Bookstore Encounters

So I was chatting with my Mom t’other day, and learned that they do not have the complete Narnia chronicles for my brother. They have The Lion, The Witch and the Ugly,* but not the rest of the series. Lacking any used bookstores in the particular ass-end of nowhere area they reside, they had no opportunity to pick ’em up, and hadn’t got around to ordering them used on Amazon (where the shipping would vastly exceed the cost of the books anyway.)

I vowed that this could not stand. No child should be deprived of the opportunity to be furiously disillusioned by the hidden agenda of C.S. Lewis! And that aside, c’mon, they were fabulous books, they had Talking Beasts, they influenced me heavily (and indeed, I wouldn’t have been nearly so pissed at Lewis if I hadn’t felt that Narnia and fantasy and Talking Beasts were so incredibly IMPORTANT, and that he had cheapened this wonderful thing by trying to pull a fast one on me. But we’ve been over that already, god knows. Regardless, nobody should grow up without Narnia, for good and ill.) I own a few of them–every now and then I get the urge to re-read ’em–but when I was out at the used bookstore, selling some books to buy books for the trip, I thought “Hmm, should look for the others.”

I strolled into the back, to the children’s section, spotted the familiar white bindings and bold font, and was actually lifting my hand as I approached when a portly gentleman swept in front of me and grabbed the lot of ’em off the shelf. We’ll give him the benefit of the doubt–I was approaching from the side, and he came straight on down the perpendicular aisle, so perhaps he didn’t see me. I cursed silently. Damn! WHY did I stop to read the back of the Chanur Saga omnibus? I already knew what it was about! The series had been out for what, decades? What was I thinking?

However, I had been fairly beaten, and so I was checking idily for any stray books in the series, when the gentlemen began to throw a fit.

Seems that the series was incomplete. It was missing TLTWTW, Voyage of the Dawn Treader, and the Magician’s Nephew. He stomped through the children’s section, looking for the strays, then accosted the nice young man at the front, with whom I’d been commiserating about House of Leaves a few minutes prior, demanding the whereabouts of the missing volumes. He was told that obviously, it was a used bookstore, they had fairly limited control over the inventory, and if it wasn’t on the shelf, they weren’t hiding it, it probably just wasn’t there. He fumed. He stomped back and continued scouring. He muttered furiously to himself–“Where are they? These are four! Four! One, two…” He kept counting them, as if expecting the missing books to materialize, like that trick where you count your fingers backwards and they add up to eleven. More muttering. Fuming. Muttering. I slunk out towards the front, and was calculating my total vs. store credit when he swept past me, still in a rage, and out the door, carrying no books.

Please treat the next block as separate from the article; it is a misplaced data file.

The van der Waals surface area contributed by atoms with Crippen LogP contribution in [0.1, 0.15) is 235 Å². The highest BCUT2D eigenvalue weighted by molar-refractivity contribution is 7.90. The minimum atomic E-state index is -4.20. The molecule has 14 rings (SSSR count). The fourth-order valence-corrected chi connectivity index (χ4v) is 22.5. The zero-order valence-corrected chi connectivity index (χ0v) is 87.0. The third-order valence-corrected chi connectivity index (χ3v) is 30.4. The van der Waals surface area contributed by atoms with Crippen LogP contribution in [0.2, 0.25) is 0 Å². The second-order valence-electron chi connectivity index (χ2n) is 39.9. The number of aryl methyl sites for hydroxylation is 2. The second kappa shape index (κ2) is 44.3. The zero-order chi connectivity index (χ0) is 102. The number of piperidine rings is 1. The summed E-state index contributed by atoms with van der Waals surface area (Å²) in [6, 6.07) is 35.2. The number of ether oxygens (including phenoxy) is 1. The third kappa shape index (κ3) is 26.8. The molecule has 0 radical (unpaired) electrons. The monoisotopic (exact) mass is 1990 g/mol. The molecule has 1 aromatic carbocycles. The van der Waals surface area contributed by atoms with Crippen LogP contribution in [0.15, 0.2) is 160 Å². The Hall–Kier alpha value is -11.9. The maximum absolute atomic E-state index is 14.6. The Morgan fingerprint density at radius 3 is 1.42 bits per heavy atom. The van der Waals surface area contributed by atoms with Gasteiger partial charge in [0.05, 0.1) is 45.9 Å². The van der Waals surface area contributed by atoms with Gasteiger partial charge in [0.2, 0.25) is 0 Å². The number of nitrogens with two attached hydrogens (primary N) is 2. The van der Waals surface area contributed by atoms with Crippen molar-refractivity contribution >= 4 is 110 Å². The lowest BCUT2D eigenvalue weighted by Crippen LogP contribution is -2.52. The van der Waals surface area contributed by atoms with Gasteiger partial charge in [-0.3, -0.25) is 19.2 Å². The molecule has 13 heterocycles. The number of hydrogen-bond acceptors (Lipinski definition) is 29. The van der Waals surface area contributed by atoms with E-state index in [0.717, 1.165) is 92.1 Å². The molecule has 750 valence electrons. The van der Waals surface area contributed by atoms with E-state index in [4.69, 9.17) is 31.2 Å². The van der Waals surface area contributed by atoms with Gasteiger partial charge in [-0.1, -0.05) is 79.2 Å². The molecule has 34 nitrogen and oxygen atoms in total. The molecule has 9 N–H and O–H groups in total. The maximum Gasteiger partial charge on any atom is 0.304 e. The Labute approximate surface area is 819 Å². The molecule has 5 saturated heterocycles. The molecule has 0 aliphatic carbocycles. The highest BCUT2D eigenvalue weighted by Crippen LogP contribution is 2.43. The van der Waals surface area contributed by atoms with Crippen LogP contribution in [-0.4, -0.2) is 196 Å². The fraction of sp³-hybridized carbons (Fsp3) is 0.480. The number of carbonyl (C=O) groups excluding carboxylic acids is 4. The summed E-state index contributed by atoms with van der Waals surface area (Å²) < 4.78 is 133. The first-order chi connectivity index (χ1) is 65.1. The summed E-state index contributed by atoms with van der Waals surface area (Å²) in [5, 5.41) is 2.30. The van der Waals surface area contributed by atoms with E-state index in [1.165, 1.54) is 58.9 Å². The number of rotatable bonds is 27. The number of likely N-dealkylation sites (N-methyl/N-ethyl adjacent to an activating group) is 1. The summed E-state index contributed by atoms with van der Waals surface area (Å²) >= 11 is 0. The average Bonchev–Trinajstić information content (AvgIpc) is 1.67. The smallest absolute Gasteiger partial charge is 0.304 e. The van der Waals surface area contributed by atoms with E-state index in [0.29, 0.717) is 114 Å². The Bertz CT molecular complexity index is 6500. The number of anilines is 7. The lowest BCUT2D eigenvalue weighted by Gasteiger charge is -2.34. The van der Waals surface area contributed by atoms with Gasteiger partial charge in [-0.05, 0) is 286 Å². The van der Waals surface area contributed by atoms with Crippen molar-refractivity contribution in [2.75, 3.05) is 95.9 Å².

Like an owl on a mouse carcass flung off the deck at 2 AM, like Blackadder upon the hapless Baldrick, I descended. He’d shoved them back in completely the wrong place (yet another sin!) but I found them and bore them to the front, where for a mere six dollars, they became mine. I took them home, where they joined, ironically enough, a copy of TLTWTW, Voyage of the Dawn Treader, and the Magician’s Nephew that some artist I may know in passing had an itch to read some months ago and had picked up at a local used bookstore of her acquaintence.

“If he comes back, you didn’t see me,” I told the nice young man at the counter, as I paid for the books.

“You were never here,” he assured me. “I don’t know where these books could have gone to.”

Funny how these things work out…

*A rich, sweeping novel which culminates in a gruesome scene where a poncho-clad Lion with No Name makes Eustace balance on a stone faun with a noose around his neck, then rides off, centaur-back, with the loot, pausing only to shoot the rope at the last minute. Also, there is an excellent musical score.

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